A walk on the beach had a surprise in store as I realized there was hard coral immediately after the tightly packed, clean,white sand tapered off!This was a new one for us and we could actually walk on this coral strip and wade out for quite a distance! The children enjoyed collecting shells and pieces of coral and tried to avoid the slimy seaweed which gives the water here it's gorgeous green hues.It is safe to swim in the ocean here if one can overcome the revulsion that clinging strands of seaweed evoke! We stuck to swimming  in any of the many pools!
We hired a glass bottomed boat to see the vast variety of coral that lies further in the ocean and were thunderstruck to see mountains of coral in the shape of potatoes,fans and hills growing on the seabed! We came across starfish, sea cucumbers, sea urchins and shoals of multicoloured fish, straight out of a 'Marine Life' book! We also snorkelled just off a huge sand bank right in the middle of the water! This was a first for all of us and was a 'not to be missed' experience!All of us frolicked in the water here as it was absolutely crystal clear and we were hammered by waves from all sides as we were literally in the middle of the ocean...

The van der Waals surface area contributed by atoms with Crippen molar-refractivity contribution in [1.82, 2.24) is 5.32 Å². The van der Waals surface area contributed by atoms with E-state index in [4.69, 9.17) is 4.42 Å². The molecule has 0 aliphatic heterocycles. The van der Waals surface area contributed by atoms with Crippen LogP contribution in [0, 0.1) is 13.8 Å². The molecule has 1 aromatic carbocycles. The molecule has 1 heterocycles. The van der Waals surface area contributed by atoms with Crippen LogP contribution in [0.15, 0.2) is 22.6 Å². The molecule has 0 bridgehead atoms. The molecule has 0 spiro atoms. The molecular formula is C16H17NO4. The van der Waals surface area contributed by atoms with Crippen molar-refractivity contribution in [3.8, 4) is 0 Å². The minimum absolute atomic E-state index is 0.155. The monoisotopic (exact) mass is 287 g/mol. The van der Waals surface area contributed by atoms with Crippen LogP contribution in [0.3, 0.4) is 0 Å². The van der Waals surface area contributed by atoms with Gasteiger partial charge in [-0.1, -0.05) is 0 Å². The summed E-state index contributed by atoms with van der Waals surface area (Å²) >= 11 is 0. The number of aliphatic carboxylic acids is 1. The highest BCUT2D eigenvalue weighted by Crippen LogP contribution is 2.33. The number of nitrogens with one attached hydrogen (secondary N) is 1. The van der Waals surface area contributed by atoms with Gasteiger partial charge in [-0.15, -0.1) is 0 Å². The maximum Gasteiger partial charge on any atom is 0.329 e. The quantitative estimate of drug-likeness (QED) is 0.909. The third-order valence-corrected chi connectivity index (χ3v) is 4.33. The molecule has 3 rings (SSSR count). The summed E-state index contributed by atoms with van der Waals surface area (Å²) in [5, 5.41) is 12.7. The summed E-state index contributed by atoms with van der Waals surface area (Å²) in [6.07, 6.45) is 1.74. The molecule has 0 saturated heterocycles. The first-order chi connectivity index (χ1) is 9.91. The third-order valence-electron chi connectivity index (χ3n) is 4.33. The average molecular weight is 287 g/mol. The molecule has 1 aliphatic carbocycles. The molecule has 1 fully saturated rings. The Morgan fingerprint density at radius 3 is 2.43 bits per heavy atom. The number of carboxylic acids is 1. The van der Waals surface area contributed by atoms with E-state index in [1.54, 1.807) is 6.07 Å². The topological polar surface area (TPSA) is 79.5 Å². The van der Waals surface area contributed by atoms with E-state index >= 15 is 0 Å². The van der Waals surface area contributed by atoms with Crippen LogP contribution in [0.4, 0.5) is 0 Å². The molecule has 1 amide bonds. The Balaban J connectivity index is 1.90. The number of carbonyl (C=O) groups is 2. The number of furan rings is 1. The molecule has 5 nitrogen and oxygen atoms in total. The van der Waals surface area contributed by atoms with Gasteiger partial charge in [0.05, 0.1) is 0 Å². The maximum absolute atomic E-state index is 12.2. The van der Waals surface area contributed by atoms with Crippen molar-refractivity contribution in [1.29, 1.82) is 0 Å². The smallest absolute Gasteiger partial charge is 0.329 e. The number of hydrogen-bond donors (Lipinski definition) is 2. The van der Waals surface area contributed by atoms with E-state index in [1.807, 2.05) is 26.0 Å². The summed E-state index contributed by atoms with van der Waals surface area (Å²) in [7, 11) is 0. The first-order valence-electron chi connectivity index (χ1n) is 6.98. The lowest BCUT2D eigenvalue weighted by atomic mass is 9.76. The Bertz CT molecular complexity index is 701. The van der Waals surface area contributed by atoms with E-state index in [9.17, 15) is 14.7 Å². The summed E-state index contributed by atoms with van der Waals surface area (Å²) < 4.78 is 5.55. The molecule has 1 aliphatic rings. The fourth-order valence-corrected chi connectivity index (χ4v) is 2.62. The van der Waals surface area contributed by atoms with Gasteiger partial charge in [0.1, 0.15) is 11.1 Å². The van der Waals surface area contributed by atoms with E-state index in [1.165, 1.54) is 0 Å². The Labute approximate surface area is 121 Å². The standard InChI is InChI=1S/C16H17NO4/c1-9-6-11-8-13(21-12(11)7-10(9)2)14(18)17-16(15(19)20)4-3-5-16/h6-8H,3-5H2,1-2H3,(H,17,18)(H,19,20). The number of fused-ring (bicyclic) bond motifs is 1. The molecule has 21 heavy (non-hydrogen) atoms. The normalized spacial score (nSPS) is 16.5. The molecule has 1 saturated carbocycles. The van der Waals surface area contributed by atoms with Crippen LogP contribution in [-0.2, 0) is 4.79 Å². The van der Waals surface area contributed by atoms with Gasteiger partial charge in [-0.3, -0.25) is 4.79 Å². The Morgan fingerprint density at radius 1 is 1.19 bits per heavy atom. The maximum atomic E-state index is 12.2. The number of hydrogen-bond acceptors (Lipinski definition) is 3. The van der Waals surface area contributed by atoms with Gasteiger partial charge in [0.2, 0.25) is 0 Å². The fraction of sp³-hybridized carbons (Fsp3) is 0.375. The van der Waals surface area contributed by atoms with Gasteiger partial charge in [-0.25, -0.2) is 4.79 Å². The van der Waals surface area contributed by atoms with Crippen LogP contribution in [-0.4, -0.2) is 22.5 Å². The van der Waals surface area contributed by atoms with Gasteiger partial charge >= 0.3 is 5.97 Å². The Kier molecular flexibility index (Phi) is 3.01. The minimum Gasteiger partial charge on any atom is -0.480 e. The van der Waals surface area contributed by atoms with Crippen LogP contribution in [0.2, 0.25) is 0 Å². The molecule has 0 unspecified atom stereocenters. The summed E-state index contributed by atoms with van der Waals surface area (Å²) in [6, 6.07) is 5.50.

Walking along the shore every night by the light of a million stars, after all the sun worshippers and beer guzzlers were in bed, my husband and I, like King Canute before us, were overwhelmed by the power of nature, by the sheer force of the water as it pounded against the boundary that the ocean had chalked out for itself and if it crossed that, the havoc it would wreck!Neither of us drinks but the thought sobered us just the same!
                                                                    The tide is in!
                                                        The Baobab Tree!One of many here!
                                 What is this life, so full of care if we have no time to 'sit' and stare?!!
                                           The boat with a view!Glass bottomed!